What do we know about evaluation in Indigenous higher education contexts in Australia?


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Presenter:  Associate Professor James Smith, Program Manager - HEPPP Whole of Community Engagement, Office of the Pro Vice-Chancellor Indigenous Leadership, Charles Darwin University

Date: Aug 15, 2017

Time: 2:30pm to 3:30pm

Contact person:  Northern Institute
T: 08 8946 7468
E: thenortherninstitute@cdu.edu.au

Location:  Northern Institute, Yellow Building 1, Level 2, Room 48 (Savanna Room)

Target audience:  Open To The Public - All Welcome – Please Share

Abstract: The Review of Higher Education Access and Outcomes for Aboriginal and Torres Strait Islander People (2012) provided a clear mandate for investing in policies and programs that support Indigenous pathways, participation and achievement in higher education in Australia. While there have been notable investments and significant national reforms in Indigenous higher education over the past few years, the recommendation within this report to develop a monitoring & evaluation framework is yet to be actioned. Similarly, there is scant publicly available evaluation evidence about the effectiveness of program and policy investments in this space. In parallel, both the Productivity Commission and Australian Government have emphasised the importance of strengthening evaluation in Indigenous program and policy contexts across Australia. Bringing these two national conversations together, this presentation will examine what we currently know about evaluation in Indigenous higher education contexts in Australia. It is based on qualitative research project currently being conducted through the Office of Pro Vice Chancellor – Indigenous Leadership at CDU. This has been funded through the National Centre for Student Equity in Higher Education. Human research ethics approval has been obtained. It will draw on empirical evidence derived from individual interviews with two participant groups - (a) Indigenous leaders and scholars within higher education institutions; and (b) government policy-makers with a role in equity and/or Indigenous higher education program and policy development and reform. Narratives from individual interviews with these two participant groups will be compared and contrasted to identify key themes and areas for improvement. Findings will be used to discuss the challenges and opportunities associated with building evaluation capital in Indigenous higher education contexts in Australia. Feedback will also be sought in relation to the development of tools and resources to guide enhanced evaluation practice in this space.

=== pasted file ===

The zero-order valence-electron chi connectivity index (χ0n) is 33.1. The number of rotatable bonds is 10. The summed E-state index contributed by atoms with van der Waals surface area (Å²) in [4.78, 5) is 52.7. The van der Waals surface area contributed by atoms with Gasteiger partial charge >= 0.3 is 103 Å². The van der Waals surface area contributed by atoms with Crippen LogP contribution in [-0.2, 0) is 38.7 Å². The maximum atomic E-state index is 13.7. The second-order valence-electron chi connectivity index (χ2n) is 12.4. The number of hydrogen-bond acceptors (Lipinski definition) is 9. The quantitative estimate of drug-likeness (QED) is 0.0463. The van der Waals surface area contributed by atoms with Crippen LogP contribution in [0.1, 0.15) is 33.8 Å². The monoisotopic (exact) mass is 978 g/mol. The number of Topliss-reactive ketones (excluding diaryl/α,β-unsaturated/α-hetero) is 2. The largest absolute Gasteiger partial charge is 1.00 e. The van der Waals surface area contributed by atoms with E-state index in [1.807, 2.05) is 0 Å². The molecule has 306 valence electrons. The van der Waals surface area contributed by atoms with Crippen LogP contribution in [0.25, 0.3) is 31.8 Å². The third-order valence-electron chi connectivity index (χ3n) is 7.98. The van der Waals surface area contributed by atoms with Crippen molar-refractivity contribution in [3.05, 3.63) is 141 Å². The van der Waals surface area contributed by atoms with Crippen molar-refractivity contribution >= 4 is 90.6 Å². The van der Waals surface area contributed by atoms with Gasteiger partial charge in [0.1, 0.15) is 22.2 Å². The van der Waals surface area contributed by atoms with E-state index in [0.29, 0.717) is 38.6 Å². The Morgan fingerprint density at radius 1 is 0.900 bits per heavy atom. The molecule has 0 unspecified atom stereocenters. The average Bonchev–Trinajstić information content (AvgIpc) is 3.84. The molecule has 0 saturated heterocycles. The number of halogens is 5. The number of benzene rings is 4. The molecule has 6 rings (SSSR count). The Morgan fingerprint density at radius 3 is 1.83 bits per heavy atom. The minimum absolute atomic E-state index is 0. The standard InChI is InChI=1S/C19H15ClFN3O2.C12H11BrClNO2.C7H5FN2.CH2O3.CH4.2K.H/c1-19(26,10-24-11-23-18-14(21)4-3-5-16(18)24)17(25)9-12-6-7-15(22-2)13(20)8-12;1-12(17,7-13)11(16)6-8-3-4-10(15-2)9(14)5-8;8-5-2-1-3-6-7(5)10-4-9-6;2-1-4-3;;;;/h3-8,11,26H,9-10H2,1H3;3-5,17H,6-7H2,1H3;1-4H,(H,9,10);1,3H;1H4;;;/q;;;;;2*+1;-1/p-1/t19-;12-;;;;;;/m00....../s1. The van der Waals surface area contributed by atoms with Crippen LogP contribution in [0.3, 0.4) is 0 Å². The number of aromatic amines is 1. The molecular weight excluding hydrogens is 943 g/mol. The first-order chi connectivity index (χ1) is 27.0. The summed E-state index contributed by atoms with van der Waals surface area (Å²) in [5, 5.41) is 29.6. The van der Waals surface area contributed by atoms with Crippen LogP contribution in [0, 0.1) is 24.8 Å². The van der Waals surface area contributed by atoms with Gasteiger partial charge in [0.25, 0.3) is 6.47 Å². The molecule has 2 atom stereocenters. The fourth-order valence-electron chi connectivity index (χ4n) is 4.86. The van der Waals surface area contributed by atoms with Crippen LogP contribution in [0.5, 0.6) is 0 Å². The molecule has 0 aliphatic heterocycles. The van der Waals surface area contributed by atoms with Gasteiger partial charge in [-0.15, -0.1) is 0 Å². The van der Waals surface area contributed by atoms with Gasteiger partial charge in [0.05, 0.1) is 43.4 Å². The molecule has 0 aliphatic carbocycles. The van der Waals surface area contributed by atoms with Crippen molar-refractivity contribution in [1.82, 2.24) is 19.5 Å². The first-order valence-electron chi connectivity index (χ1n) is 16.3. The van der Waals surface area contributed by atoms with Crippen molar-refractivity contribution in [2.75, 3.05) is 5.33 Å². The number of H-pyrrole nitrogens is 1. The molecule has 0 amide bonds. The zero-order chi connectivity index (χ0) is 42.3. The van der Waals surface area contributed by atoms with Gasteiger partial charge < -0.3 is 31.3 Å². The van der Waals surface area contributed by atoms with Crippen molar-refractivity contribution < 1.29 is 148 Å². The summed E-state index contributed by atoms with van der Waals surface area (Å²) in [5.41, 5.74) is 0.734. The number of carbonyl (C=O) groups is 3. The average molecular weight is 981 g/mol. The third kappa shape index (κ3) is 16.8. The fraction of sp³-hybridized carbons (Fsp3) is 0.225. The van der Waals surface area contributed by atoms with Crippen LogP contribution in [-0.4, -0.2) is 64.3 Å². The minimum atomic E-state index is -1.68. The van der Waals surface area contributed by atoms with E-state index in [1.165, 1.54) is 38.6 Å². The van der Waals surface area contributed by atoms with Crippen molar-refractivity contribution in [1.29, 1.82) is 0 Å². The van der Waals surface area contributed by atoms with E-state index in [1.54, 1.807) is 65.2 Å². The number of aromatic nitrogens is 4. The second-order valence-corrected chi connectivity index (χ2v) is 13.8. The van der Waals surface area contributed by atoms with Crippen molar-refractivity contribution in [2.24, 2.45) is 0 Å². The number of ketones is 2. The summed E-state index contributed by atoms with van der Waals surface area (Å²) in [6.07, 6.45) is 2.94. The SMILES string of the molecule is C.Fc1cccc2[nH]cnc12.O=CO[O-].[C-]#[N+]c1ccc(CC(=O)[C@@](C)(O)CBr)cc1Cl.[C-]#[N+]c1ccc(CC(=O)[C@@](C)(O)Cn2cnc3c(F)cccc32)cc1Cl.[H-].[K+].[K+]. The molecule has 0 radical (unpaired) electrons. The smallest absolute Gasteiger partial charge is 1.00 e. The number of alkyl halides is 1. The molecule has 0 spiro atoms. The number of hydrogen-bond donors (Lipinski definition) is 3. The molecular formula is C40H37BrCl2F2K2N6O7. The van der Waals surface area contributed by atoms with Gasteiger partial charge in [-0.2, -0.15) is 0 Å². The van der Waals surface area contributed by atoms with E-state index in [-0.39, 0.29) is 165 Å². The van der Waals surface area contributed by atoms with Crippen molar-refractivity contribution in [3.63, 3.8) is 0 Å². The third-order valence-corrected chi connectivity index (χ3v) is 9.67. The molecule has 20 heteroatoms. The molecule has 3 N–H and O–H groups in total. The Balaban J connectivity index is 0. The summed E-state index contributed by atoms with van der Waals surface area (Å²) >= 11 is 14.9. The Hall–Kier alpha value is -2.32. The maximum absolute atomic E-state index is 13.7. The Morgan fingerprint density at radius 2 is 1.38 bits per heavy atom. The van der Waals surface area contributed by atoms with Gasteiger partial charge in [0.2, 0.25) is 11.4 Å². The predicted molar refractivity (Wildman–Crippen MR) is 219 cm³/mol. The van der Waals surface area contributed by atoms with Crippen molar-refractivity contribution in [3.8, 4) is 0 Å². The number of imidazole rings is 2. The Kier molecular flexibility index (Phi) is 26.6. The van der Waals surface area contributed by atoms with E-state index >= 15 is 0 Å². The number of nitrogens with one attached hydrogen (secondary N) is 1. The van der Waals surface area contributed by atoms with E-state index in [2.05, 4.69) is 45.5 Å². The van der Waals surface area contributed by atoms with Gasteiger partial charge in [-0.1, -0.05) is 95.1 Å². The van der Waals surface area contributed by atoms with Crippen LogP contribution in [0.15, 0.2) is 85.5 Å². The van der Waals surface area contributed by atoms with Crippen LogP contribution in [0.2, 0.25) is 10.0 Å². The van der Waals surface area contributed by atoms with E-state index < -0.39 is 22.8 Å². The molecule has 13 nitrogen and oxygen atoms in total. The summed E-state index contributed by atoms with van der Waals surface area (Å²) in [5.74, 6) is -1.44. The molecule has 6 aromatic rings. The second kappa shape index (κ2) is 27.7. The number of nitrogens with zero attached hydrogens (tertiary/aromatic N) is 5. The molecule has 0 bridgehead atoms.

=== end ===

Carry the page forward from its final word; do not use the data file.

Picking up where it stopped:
Justification statement: This nationally significant research provides direction in relation to strengthening evaluation in Indigenous higher education contexts in Australia. It relates to using evaluation evidence more effectively and positioning Indigenous practitioners as the leaders of Indigenous evaluation work. It responds to a number of national reviews and policies relating to Indigenous higher education and/or programs. It explicitly relates to the ‘build systems’, ‘use findings’ and ‘diverse identities’ sub-themes.

About Associate Professor James Smith: Associate Professor James Smith was recently awarded a nationally prestigious 2017 Equity Fellowship with the National Centre for Student Equity in Higher Education hosted by the Office of Pro Vice Chancellor – Indigenous Leadership (OPVC-IL) at Charles Darwin University. He is also the Co-Lead of the Indigenous Leadership Research and Evaluation Network at CDU. Prior to this role he was the Program Manager for the Whole of Community Engagement initiative at CDU. Previous to these roles he held senior management and executive positions in both government and non-government contexts in health and education sectors, in urban and remote settings across the NT. James is a Fellow and former Board Director of the Australian Health Promotion Association (AHPA) Ltd. James is an Associate Editor of the Health Promotion Journal of Australia and the International Journal of Men’s Health; and Consulting Editor for the Australian and International Journal of Rural Education.
He sits on the Board of Management for Melaleuca Refugee Centre and the Heart Foundation (NT Division). He is the Chair of the Community Advisory Committee for the NHMRC funded NT Data-Linkage project; and Deputy Chair of the Community Advisory Council of the NT Primary Health Network. He has won a range of accolades for his work in Indigenous education, research, health promotion, health policy, community engagement and men’s health. This includes the 2016 CDU Vice Chancellor’s Award for Exceptional Performance in Research (Emerging Researcher) and 2016 Australian Rural Education Award from the Society of the Provision of Rural Education. James holds a PhD in public health and medicine from the University of Adelaide, where he investigated men’s help seeking and health service engagement practices.     

RSVP  by Monday 14 August 2017 via Outlook or thenortherninstitute@cdu.edu.au

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